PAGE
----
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Vol. 12, No. 44 Week of November 04, 2007
Providing coverage of Alaska and northern Canada's oil and gas industry

PETROLEUM DIRECTORY: Doyon Foundation awards 320 scholarships

The Doyon Foundation has awarded almost $377,000 in scholarships to 320 Alaska Native students attending universities across the country.

This year marked a doubling in the dollar amount of noncompetitive scholarships awarded by the foundation, the nonprofit arm of Doyon Ltd. The recipients are Doyon enrollees or children of original enrollees.

``Doyon Foundation is investing in you and your goals and your education,’’ past scholarship recipient Tracy Snow told the students during a reception in Fairbanks Friday. ``But congratulations to you for investing in yourself, investing in your dreams, investing in your goals.’’

Among the recipients, 228 are full-time students receiving $800 each and 40 are part-time students receiving $400.

Sharon McConnell Gillis, executive director of the foundation, said the board of directors decided to increase the amount of the individual awards after visiting villages around the region and talking to shareholders about how the foundation could better serve students.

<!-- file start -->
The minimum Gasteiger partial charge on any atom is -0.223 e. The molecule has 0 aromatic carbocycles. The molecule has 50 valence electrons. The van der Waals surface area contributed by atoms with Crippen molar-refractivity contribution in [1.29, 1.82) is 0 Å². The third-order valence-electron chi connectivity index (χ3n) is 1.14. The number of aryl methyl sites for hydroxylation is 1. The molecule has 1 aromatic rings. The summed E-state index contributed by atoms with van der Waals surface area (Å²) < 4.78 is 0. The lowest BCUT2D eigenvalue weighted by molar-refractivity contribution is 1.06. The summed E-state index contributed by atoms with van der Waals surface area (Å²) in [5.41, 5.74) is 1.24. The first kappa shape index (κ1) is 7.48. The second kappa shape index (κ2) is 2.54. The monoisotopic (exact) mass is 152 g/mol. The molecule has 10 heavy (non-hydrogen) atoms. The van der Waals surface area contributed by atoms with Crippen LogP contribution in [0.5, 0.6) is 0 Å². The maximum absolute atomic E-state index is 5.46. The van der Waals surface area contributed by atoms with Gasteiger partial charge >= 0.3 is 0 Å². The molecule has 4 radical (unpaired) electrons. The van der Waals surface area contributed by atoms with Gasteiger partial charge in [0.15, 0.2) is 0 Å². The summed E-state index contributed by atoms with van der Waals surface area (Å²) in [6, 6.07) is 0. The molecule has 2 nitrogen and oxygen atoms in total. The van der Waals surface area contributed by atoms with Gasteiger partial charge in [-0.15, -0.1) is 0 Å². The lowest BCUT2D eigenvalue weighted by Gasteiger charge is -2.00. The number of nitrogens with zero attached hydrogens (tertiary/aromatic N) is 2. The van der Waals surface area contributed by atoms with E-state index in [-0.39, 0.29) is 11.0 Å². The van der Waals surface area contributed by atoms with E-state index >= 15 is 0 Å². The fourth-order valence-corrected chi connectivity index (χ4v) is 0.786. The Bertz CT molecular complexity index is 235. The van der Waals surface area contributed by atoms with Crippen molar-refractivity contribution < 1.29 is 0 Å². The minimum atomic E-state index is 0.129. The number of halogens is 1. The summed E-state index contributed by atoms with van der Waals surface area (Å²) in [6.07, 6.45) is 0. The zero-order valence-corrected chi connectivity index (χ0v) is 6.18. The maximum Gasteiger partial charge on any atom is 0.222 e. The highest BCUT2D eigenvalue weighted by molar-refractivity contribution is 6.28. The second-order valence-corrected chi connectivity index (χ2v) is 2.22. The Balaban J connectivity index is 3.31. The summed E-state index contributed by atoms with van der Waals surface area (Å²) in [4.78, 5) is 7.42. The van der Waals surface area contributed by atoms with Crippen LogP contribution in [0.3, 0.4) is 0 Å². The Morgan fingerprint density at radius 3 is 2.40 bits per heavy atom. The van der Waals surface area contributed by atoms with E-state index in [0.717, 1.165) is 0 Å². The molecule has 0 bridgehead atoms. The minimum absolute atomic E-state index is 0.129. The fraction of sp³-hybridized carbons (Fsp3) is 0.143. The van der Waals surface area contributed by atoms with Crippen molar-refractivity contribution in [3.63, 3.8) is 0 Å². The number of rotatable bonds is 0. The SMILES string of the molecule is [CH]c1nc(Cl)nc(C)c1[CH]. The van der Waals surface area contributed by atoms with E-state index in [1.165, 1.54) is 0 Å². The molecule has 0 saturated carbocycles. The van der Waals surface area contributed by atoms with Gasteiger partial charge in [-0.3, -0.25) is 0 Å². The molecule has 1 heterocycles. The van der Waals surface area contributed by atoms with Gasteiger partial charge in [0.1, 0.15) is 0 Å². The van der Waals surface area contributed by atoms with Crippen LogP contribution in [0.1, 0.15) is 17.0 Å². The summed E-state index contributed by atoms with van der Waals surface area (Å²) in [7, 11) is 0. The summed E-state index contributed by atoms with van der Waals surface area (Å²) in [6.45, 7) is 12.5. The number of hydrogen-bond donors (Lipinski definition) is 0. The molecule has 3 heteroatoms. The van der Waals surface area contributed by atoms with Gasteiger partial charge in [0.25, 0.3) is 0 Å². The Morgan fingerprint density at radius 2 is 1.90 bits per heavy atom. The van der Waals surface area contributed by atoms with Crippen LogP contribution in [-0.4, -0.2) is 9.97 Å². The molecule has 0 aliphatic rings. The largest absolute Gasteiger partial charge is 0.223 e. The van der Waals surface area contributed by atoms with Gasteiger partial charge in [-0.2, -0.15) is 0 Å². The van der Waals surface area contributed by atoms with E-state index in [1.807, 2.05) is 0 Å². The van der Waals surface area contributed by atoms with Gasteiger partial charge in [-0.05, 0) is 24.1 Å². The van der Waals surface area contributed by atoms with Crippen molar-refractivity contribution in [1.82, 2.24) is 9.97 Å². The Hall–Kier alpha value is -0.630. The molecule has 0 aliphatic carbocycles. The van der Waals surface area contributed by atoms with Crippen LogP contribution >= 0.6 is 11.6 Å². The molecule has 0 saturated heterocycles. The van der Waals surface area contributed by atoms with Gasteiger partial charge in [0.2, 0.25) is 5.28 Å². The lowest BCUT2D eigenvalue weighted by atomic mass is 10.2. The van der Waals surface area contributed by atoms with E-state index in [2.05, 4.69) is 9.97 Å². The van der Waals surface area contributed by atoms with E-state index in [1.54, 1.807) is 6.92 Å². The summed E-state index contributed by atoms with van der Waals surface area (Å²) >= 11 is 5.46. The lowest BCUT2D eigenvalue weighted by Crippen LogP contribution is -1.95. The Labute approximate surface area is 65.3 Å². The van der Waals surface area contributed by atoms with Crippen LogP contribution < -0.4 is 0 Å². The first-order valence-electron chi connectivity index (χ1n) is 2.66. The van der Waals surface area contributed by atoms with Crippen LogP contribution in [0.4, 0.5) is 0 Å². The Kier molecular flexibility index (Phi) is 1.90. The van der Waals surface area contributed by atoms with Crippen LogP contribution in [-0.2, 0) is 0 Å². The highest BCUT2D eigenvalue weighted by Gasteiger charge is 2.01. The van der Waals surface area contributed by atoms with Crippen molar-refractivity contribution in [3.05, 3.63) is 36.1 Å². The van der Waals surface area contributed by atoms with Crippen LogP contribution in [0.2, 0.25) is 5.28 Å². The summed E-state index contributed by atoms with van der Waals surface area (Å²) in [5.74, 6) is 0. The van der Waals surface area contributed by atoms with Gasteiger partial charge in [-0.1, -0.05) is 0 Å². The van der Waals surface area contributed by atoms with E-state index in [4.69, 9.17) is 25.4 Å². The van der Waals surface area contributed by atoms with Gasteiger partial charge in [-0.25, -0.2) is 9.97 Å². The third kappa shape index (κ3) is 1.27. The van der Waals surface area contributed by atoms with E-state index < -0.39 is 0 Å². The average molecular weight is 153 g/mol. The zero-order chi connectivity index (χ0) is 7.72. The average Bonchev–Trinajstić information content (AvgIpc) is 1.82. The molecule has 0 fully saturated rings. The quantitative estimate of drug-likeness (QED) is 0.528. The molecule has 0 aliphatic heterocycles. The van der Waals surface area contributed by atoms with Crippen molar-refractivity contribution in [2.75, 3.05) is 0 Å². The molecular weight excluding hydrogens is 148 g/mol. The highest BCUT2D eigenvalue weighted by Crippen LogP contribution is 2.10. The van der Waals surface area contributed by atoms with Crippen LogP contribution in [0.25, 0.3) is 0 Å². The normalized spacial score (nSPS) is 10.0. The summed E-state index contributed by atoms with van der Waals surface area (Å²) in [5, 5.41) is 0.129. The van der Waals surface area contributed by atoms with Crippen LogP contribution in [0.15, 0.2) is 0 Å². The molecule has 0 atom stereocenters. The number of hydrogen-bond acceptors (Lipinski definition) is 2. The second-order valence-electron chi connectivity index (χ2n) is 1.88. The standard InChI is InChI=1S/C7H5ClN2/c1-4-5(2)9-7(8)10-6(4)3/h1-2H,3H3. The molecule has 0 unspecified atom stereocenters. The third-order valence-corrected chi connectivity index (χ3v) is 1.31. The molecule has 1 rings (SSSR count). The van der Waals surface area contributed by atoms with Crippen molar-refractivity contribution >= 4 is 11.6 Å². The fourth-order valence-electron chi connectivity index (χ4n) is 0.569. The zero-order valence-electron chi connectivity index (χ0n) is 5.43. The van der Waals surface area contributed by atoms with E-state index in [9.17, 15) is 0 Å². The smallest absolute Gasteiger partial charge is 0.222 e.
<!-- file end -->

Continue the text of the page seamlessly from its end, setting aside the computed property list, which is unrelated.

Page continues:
``Tuition keeps rising and we hadn’t increased our scholarships in five years, so we thought the time was right to do that,’’ she said.

Also among recipients were 52 students awarded a total of $178,532 in competitive scholarships, with the amounts ranging from $2,000 to $7,000.

Foundation scholarships are funded by corporate donors, including Doyon Ltd. Last year, the foundation also received money from 72 individuals who pledged money for the scholarship programs.

The foundation also holds fundraisers.

Doyon Ltd. Chairwoman Georgianna Lincoln said she hopes the scholarship recipients will bring their expertise back to the Doyon region to help solve many of the issues affecting the Native community, such as health care, engineering, forestry management and crime.

``It goes on and on, the needs that we have that you are going to be participating in the future, if you aren’t already,’’ she told the students. ``We can’t forget who we are and where we come from.’’



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